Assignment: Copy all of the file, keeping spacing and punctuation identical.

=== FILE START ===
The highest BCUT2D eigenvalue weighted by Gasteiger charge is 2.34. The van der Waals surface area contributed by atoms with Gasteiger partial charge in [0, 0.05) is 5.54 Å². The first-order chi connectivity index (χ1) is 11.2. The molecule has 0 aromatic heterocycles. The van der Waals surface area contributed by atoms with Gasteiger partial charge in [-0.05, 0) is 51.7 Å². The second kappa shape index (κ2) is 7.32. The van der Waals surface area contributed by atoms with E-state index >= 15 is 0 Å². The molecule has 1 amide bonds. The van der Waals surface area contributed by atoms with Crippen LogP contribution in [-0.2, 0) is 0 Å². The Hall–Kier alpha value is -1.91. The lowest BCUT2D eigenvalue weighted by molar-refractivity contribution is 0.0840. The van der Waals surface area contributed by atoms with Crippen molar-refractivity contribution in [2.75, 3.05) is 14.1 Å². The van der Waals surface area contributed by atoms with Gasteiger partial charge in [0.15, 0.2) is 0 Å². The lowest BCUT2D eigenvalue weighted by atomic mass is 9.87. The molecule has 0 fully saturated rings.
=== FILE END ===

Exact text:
The highest BCUT2D eigenvalue weighted by Gasteiger charge is 2.34. The van der Waals surface area contributed by atoms with Gasteiger partial charge in [0, 0.05) is 5.54 Å². The first-order chi connectivity index (χ1) is 11.2. The molecule has 0 aromatic heterocycles. The van der Waals surface area contributed by atoms with Gasteiger partial charge in [-0.05, 0) is 51.7 Å². The second kappa shape index (κ2) is 7.32. The van der Waals surface area contributed by atoms with E-state index >= 15 is 0 Å². The molecule has 1 amide bonds. The van der Waals surface area contributed by atoms with Crippen LogP contribution in [-0.2, 0) is 0 Å². The Hall–Kier alpha value is -1.91. The lowest BCUT2D eigenvalue weighted by molar-refractivity contribution is 0.0840. The van der Waals surface area contributed by atoms with Crippen molar-refractivity contribution in [2.75, 3.05) is 14.1 Å². The van der Waals surface area contributed by atoms with Gasteiger partial charge in [0.15, 0.2) is 0 Å². The lowest BCUT2D eigenvalue weighted by atomic mass is 9.87. The molecule has 0 fully saturated rings.